Astronomers had seen that sort of thing before but thought it a rare occurrence. Continuing work by Dr. Huchra and associates and by other investigators has shown the pattern to be common. Most galaxies seem to gather around the edges of ``bubbles'' up to 450 million light-years across with little luminous matter inside. Seen in two dimensions, such an arrangement would give the impression of galaxy chains stretching like filaments across the sky. It's a degree of organized structuring on a surprisingly large scale for a universe whose material was supposed to be homogeneous and randomly distributed when taken in sizable volumes.

Such was the situation last November when Tully announced the discovery of organized structure on an even grander scale. This supercluster complex, as he calls it, lies in the constellations Pisces and Cetus. It encompasses millions of galaxies and stretches something like one-tenth of the way across the observable universe. Tully says he has preliminary evidence of four other such supercluster complexes. But he can't fully investigate them, because they stretch beyond the volume of space that has been surveyed. ``There are no good limits on how large they might be,'' he explains.

There are other indications of large-scale structure or lumpiness. Over the past decade astronomers have convinced themselves that the Virgo supercluster, in which our Milky Way galaxy is embedded, and a couple of nearby superclusters are sliding in the direction of the Southern Cross. This slip, at some million miles an hour, may be due to the gravitational pull of an as yet unobserved monster mass that astronomers call the Great Attracter. If it exists, it would be perhaps several million light-years across by several hundred thousand light-years wide. And it might well consist, at least in part, of some of the mysterious dark matter whose shadowy presence now intrigues astronomers.

Matter within galaxies and galaxies within clusters move much too fast to be held together by the gravitational pull of their visible stars, gas, and dust alone. Here ``visible'' means detectable by any kind of electromagnetic radiation including infrared, light, radio, X-ray, and the like. It's as though some unseen material, whose mass exceeds the visible mass by several times, must also be present.

Also, for complex theoretical reasons, many cosmologists think there should be enough mass to provide the gravity to eventually halt the expansion of the universe. It has been expanding since it was created in a primordial ``big bang'' explosion of energy some 10 to 20 billion years ago, according to modern cosmological theory. The visible material provides only about 10 percent of the needed mass.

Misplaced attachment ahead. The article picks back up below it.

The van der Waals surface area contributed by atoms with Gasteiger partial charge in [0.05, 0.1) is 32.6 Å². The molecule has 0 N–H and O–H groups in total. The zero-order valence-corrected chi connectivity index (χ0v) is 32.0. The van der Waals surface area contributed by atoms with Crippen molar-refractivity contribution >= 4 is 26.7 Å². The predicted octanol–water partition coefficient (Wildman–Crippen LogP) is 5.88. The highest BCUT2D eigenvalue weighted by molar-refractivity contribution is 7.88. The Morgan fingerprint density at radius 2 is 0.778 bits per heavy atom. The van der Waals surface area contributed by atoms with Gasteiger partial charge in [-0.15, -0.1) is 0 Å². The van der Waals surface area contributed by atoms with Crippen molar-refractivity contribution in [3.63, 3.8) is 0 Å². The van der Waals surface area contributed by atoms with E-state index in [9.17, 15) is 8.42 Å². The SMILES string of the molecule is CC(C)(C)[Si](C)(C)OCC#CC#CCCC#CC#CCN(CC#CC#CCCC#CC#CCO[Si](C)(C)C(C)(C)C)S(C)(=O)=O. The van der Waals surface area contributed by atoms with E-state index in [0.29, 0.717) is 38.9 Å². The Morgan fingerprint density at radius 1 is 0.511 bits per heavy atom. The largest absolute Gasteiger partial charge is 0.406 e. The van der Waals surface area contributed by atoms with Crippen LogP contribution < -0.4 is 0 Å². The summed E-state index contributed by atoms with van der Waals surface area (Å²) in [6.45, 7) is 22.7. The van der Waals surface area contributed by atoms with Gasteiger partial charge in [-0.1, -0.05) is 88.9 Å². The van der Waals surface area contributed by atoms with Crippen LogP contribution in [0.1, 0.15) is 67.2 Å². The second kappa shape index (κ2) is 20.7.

Thus astronomers and cosmologists think as much as 90 percent of the mass of the universe may consist of the dark matter. But they don't know what that is. Dead stars and other forms of nonluminous ordinary matter wouldn't be plentiful enough to account for it.

Among the possibilities are certain hypothetical particles predicted by theories that try to unify the basic natural forces as different aspects of a single underlying force. Physicists call them weakly interacting massive particles, or WIMPs. (If they interacted strongly with conventional matter, they would already have been observed.) The big bang would have produced them in abundance if they can exist. It would also have produced an abundance of even more exotic speculative objects that theorists call cosmic strings. Such strings would be dense energy concentrations infinitesimally thin, yet many millions of light-years long and extremely massive. But until some evidence for WIMPs and strings is found, the nature and extent of their possible contribution to the dark matter is only conjecture.

Meanwhile, cosmologists aren't yet giving up their faith in the homogeneity of the universe, when viewed as a whole. They point to the low-frequency radio energy, left over from the big bang, that permeates the cosmos. It seems highly uniform across the entire sky. Also, inhomogeneity on the scale of Tully's proposed structure is not yet fully proved. As Tully himself admits, what he takes to be a giant association of galaxies may merely be an artifact produced by inaccurate and incomplete observations. It may vanish when more detailed sky surveys are made.

But on one point all cosmological experts agree. The universe has far more structure and material in it than anyone imagined a couple of decades ago.